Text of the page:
And we really have no idea (none / 0) (#17)
    by s5 on Fri Dec 04, 2009 at 12:44:34 AM EST
    For all the talk of "trial balloons" and trying to divine what Obama or Reid "really" thinks, we have no idea.

    I think Maryb has a better (none / 0) (#24)
    by dk on Fri Dec 04, 2009 at 08:51:56 AM EST
    take on it than you do.  I don't really see the analogy between a lawyer-client relationship and a blogger-reader relationship.  Any who writes for public consumption will necessarily be taken for either a journalist or an op-ed writer.  So, either by necessity bloggers either need to write what they believe to be the truth, or just acknowledge that they are just another man/woman with an opinion who is willing to pick and choose facts to bolster their arguments.

    Of course, the temptation is to try to blur the lines between journalist and op-ed writer, but that's really just being a demagogue, and usually whoever does it is caught out at some point, and sufferes damage to their credibility.  


    Huh what? (5.00 / 2) (#16)
    by s5 on Fri Dec 04, 2009 at 12:42:44 AM EST
    I cannot make heads nor tails of Bowers's position at this point. He is for the public option but he will take a bill without one but he is pushing for the public option but he will review his options at conference but he supports the Progressive Block but they folded but they didn't fold but WHAT??!?!?!!!

    Take a position, man, and stick with it. If people on "the intertubes" are confused, it's because you're being confusing.

    This is (none / 0) (#19)
    by Ga6thDem on Fri Dec 04, 2009 at 06:40:12 AM EST
    why I have never been much of a fan of Bowers. He seems to always have some sort of pretzel logic or excuse going on.

    Me too (none / 0) (#22)
    by ruffian on Fri Dec 04, 2009 at 08:31:34 AM EST
    I can never figure out if his logic is tortured or his prose is incoherent, or both. I have long since given up trying.

    Maybe Bowers is just modeling himself (5.00 / 3) (#20)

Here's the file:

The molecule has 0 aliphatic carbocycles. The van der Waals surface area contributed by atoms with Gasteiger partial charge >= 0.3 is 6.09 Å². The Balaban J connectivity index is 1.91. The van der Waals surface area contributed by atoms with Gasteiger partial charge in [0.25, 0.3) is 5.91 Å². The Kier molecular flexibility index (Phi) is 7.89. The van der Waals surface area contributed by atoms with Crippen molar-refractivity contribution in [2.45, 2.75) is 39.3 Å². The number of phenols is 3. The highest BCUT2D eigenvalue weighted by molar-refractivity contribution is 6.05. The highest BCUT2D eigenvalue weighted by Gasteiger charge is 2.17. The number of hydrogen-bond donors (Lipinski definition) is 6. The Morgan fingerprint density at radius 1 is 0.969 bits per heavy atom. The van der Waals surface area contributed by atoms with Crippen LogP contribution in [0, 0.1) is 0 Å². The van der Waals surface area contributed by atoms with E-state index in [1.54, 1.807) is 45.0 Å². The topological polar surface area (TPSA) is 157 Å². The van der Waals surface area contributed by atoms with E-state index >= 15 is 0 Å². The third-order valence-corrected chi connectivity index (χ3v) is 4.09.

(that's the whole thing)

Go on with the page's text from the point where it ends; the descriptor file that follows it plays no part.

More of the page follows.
by Anne on Fri Dec 04, 2009 at 07:05:42 AM EST
    after the "leader" in the WH, who also cannot seem to be consistent in his positions, and is constantly sending contradictory messages out via the Department of Anonymous Sources.

    It's bad enough - it's terrible, in fact - that Democrats have had a serious problem taking a hard line and fighting for anything in the last I-don't-know-how-many years, but now they also seem incapable of pushing back against the wishy-washy messages coming from the president.

    Total vacuum of leadership, as near as I can tell, and for reasons I cannot understand - I've tried, and I just can't do it - now these so-called activist bloggers are being sucked right into it.

    Where did I read that today? (none / 0) (#2)
    by Militarytracy on Thu Dec 03, 2009 at 09:55:59 PM EST

    that's all the nets need to do (none / 0) (#6)
    by The Last Whimzy on Thu Dec 03, 2009 at 10:41:25 PM EST
    expand their definition of victory.

    Here's the Public Option (none / 0) (#26)
    by SOS on Fri Dec 04, 2009 at 11:53:13 AM EST
    Health insurance giant Aetna is planning to force up to 650,000 clients to drop their coverage next year as it seeks to raise additional revenue to meet profit expectations.

    In a third-quarter earnings conference call in late October, officials at Aetna announced that in an effort to improve on a less-than-anticipated profit margin in 2009, they would be raising prices on their consumers in 2010.

    In a normal world, (none / 0) (#27)
    by SOS on Fri Dec 04, 2009 at 11:59:07 AM EST
    you would say it's amazing that they have the gall to do this, right in the middle of the health insurance debate. But it tells you they are confident -- in that they know they own enough of Congress to do as they wish.